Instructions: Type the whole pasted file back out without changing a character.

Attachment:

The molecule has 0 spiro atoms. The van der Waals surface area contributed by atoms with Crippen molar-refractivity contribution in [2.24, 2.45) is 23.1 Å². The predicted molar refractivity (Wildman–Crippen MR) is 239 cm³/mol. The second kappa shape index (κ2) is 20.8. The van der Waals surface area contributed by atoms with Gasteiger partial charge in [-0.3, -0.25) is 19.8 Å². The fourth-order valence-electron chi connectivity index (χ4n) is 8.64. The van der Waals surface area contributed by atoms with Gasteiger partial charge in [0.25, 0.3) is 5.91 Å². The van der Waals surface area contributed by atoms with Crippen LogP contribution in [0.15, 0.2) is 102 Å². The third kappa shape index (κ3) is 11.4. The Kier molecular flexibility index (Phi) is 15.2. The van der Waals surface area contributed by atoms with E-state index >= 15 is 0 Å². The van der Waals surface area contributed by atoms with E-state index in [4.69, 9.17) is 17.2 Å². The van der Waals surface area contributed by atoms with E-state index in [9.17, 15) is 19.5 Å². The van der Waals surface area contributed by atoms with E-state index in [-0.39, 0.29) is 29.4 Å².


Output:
The molecule has 0 spiro atoms. The van der Waals surface area contributed by atoms with Crippen molar-refractivity contribution in [2.24, 2.45) is 23.1 Å². The predicted molar refractivity (Wildman–Crippen MR) is 239 cm³/mol. The second kappa shape index (κ2) is 20.8. The van der Waals surface area contributed by atoms with Gasteiger partial charge in [-0.3, -0.25) is 19.8 Å². The fourth-order valence-electron chi connectivity index (χ4n) is 8.64. The van der Waals surface area contributed by atoms with Gasteiger partial charge in [0.25, 0.3) is 5.91 Å². The van der Waals surface area contributed by atoms with Crippen LogP contribution in [0.15, 0.2) is 102 Å². The third kappa shape index (κ3) is 11.4. The Kier molecular flexibility index (Phi) is 15.2. The van der Waals surface area contributed by atoms with E-state index >= 15 is 0 Å². The van der Waals surface area contributed by atoms with E-state index in [4.69, 9.17) is 17.2 Å². The van der Waals surface area contributed by atoms with E-state index in [9.17, 15) is 19.5 Å². The van der Waals surface area contributed by atoms with E-state index in [-0.39, 0.29) is 29.4 Å².